Soyinka insists INEC must probe Ekiti ‘rigging’ tape


Nobel laureate, Prof. Wole Soyinka, says the audio file which purportedly captured some Peoples Democratic Party leaders giving orders to a general to rig the June 21, 2014 governorship elections in Ekiti State must be investigated by the Independent National Electoral Commission and the Independent Corrupt Practices and Other Related Offences Commission.

Soyinka said this in a statement while reacting to a front page advert in the PUNCH sponsored by Ekiti State Governor, Ayodele Fayose, in which the governor discredited the authenticity of the tape based on a report by the US that the Ekiti governorship poll was transparent.

The playwright said the issue was too weighty to be dismissed without being investigated.

He said since Fayose had referenced the US report, the Federal Government could also call on the US to assist in investigating the tape.

Soyinka said no one would lose anything by investigating the tape since it was the job of law enforcement agencies to investigate matters of state.

He said, “For those who have nothing to hide, disrobing lies and forgeries and reinforcing truth is regarded as part and parcel of the obligations we owe democracy. The audio could well be one of such forgeries. We are daily inundated with allegations, evasions, distortions, image plundering and image laundering, all under the permissive canopy of electoral proceeding.

“Once in a while, however, we encounter exposure of an exceptional dimension that appears to strike at the very root of democracy, questions the validity of an entire electoral system and even erodes confidence in the integrity of the state. Such an event need not be regarded as a repudiation of the formal mechanics put in place by an electioneering agency such as INEC, but nonetheless extends the scope of its responsibilities, including its projection of looming hazards of future electoral exercises.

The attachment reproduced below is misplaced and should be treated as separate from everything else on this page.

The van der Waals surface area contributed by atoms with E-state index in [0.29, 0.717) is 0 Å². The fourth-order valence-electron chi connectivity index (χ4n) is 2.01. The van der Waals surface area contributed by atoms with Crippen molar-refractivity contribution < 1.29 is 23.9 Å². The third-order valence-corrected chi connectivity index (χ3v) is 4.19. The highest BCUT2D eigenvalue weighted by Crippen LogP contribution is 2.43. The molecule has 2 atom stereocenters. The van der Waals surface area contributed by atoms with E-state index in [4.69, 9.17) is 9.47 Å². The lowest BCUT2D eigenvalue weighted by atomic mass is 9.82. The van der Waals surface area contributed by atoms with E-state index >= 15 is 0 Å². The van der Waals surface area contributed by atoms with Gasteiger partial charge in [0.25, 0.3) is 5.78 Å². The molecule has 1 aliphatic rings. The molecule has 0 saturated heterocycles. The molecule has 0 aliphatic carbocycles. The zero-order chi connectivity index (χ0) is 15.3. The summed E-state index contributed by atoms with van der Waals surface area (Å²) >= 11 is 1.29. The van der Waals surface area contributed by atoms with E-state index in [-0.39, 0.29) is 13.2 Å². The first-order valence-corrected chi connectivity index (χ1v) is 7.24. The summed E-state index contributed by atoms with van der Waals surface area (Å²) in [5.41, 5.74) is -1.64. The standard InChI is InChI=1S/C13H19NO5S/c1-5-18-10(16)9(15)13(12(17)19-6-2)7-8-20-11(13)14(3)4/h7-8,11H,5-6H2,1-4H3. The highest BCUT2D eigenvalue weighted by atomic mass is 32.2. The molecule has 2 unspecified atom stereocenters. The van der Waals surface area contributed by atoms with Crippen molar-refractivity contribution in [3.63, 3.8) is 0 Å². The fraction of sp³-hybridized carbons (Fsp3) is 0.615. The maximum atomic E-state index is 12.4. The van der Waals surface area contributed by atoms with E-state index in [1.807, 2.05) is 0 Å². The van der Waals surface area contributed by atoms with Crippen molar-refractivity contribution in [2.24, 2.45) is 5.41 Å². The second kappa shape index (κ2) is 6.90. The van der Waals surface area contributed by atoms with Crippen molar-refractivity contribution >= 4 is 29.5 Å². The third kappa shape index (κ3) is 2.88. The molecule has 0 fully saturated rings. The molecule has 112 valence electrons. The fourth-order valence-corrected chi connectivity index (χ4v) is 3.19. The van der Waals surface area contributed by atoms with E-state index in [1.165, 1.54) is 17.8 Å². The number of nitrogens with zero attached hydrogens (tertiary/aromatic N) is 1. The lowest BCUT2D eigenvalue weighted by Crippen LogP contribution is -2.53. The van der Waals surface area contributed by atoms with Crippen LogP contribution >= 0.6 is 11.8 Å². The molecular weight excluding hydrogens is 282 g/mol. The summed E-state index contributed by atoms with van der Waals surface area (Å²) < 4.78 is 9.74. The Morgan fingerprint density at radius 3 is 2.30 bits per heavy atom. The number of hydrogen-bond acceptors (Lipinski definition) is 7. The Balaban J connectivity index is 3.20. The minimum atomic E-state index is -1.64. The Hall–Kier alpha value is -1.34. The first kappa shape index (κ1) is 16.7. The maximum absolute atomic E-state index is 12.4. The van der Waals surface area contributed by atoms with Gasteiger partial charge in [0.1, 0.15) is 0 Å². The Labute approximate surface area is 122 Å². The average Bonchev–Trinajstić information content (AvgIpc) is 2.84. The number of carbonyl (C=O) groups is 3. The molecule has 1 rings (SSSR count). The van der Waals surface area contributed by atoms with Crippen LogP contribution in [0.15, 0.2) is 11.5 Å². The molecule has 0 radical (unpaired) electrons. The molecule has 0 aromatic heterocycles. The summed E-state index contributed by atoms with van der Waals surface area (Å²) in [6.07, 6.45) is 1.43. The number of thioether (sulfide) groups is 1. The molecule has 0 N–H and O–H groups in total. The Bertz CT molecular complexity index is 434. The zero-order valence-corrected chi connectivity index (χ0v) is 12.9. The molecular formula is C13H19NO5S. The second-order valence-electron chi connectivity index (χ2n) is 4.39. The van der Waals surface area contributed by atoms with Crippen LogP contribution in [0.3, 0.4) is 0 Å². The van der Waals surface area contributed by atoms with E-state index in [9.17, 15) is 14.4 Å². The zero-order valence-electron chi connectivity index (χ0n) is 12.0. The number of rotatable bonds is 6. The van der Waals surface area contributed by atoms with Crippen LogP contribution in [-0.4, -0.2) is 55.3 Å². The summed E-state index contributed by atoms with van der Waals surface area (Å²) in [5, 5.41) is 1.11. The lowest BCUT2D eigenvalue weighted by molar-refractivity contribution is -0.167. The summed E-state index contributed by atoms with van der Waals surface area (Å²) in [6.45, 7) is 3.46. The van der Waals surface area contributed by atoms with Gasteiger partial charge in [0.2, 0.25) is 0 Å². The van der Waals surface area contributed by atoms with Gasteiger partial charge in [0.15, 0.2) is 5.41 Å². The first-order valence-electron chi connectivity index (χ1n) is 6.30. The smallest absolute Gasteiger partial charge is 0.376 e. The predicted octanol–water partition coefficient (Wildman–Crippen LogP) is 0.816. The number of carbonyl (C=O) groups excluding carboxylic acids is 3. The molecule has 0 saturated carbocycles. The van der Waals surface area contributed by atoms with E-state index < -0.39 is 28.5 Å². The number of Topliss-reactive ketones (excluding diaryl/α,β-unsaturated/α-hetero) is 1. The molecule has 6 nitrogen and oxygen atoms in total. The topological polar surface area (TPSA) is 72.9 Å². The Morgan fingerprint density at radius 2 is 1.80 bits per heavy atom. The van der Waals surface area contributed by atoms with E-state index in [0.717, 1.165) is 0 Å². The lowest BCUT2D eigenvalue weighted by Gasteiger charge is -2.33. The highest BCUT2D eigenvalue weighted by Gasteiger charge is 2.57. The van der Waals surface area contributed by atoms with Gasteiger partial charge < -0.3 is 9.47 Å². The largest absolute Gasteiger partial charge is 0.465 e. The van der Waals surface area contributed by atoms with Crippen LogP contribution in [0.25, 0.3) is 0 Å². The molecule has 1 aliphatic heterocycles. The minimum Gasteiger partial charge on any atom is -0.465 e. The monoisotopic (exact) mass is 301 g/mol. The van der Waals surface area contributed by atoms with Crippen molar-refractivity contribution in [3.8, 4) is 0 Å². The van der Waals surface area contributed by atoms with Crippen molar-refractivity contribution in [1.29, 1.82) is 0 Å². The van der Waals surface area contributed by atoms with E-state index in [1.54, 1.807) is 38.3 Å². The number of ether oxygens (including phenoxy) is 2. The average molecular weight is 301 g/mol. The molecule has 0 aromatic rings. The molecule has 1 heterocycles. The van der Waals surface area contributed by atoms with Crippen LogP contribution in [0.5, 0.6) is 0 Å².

“This is why, in the absence of a Constitutional Court or its equivalent, one is left with no other course than to call on INEC to also take formal charge of the recorded incident of this alleged conspiracy to pervert the course of democracy. For those ‘who have nothing to hide,’ it is a call that deserves unstinting support. They should not hesitate to assist in calling on the same US expertise to assist us in exposing a forgery.

“We are speaking here of a development that implicates not only products, beneficiaries or would-be constitutional guardians of the electoral process – that is, an elected governor, a governorship aspirant, but also state agencies – the military, two serving ministers – that is, members of the Executive arm of government, one of them in charge of the nation’s defence portfolio – and others.

“In addition to the logical role of the police, the nation’s electoral commission should undertake an independent investigation and make its findings known to the nation. Is this perhaps something INEC can undertake while the nation waits out its suspended electoral sentence? It only requires repudiation – or validation – of the findings of an already advanced forensic enquiry.”


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